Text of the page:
Short-term wins do not necessarily translate to long-term growth for your business. When you want to be competitive for the long haul, attention to detail is essential. You need to measure the different growth aspects of your business and identify areas that need changing and any improvements you might need to make. Ideally, measuring the specific KPIs for the performance of your business is a great way to achieve this.
In a nutshell, Key Performance Indicators are a set of quantifiable measurements that gauge the long-term performance of your business, and you can dive deep into identifying and measuring core KPIs with our guide. When used in the right way, they can offer decision-making insights to C-level executives and departmental leaders. They can also provide insights on the different changes that need to be made to contracts to ensure you are optimizing them for long-term growth.
But some of the most valuable KPIs aren’t metrics that you can decide for yourself. Your CFO needs to set the threshold for acceptable discounts. Your CIO has to be part of the conversation when you’re setting Service Level Agreements for online services.
So bring up these KPIs at the next executive meeting to get concrete answers:
1. Internal Process Quality
The quality of your internal processes is tied to a variety of factors of your business, including:
- Customer satisfaction rates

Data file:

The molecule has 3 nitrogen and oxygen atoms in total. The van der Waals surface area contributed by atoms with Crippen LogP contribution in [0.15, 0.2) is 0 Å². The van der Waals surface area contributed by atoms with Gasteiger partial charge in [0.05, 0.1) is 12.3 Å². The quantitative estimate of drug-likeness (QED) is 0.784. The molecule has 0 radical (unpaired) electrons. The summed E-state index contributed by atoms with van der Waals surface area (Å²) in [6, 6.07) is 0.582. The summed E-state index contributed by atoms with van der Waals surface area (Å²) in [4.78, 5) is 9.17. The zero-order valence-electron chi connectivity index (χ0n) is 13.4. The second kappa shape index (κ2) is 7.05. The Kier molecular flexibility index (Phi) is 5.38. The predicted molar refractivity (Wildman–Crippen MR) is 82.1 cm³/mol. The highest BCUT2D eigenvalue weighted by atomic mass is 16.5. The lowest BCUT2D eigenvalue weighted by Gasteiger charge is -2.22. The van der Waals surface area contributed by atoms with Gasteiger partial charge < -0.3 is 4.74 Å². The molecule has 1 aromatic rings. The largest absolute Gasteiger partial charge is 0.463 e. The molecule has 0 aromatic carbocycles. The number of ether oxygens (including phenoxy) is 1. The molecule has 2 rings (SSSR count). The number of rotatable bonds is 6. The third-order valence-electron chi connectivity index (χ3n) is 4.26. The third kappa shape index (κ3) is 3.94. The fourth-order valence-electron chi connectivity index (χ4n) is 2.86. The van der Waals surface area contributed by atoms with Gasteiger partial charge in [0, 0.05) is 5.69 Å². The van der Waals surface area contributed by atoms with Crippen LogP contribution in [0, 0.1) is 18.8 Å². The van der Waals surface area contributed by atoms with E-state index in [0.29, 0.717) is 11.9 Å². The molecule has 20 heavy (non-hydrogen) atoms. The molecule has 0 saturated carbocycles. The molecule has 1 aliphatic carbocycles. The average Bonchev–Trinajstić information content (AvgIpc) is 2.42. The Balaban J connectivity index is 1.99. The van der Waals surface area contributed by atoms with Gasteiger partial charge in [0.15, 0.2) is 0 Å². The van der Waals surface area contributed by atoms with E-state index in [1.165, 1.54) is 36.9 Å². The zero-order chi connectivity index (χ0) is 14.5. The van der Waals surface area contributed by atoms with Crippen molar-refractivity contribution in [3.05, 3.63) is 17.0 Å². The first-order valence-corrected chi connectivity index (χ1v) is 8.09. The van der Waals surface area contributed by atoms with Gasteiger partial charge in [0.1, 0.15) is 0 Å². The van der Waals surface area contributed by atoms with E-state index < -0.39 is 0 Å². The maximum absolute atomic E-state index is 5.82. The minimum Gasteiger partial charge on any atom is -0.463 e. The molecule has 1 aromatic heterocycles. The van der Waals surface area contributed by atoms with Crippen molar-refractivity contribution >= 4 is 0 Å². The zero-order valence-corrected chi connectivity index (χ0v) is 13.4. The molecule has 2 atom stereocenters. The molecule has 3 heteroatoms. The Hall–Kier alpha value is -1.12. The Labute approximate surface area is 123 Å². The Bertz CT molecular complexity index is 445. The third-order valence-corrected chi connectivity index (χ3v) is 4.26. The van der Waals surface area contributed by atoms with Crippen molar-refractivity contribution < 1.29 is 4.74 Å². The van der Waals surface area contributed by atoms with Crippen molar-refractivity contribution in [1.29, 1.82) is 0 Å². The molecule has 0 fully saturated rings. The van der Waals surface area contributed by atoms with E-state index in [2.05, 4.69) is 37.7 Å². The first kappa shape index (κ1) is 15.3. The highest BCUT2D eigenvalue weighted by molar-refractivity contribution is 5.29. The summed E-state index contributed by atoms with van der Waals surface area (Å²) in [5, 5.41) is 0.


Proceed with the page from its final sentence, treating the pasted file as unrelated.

- Employee safety
- Your business’s reputation
Ideally, the more efficient your internal processes are, the easier it will be to develop a competitive edge in your industry. In turn, this can earn you more customers and contracts since you will be an inviting business to work with.
Quality processes can include the quality of how you handle invoices, how you store data, the manufacturing process, and even customer service. The same bottlenecks holding up your contract management may be impacting your whole business. You need to create KPIs that will identify all these aspects and have individuals monitoring the progress of every KPI that impacts their particular department.
2. Average Spend per Sale
How much does each sale cost you on average? Remember, the more sales you make, the higher your revenue, owing to the economies of scale. But that doesn’t guarantee profitability. Ideally, you ought to ensure that everything you spend towards the fulfillment of a sale is optimized. Customers need to feel the value of your product offering. Calculate and continue to monitor your CAC, or customer acquisition cost, to stay on target.
Measuring this KPI and working with your CMO will help you understand customer purchasing behavior. You can set a specific average spend per sale, and make product tweaks in anticipation of any changes. This will make it easy to measure the success rate of product promotions, upselling efforts, and even customer loyalty campaigns. When it comes to contracts, it can provide you with insights that will help you create deals that provide the most value per sale.
3. Working Capital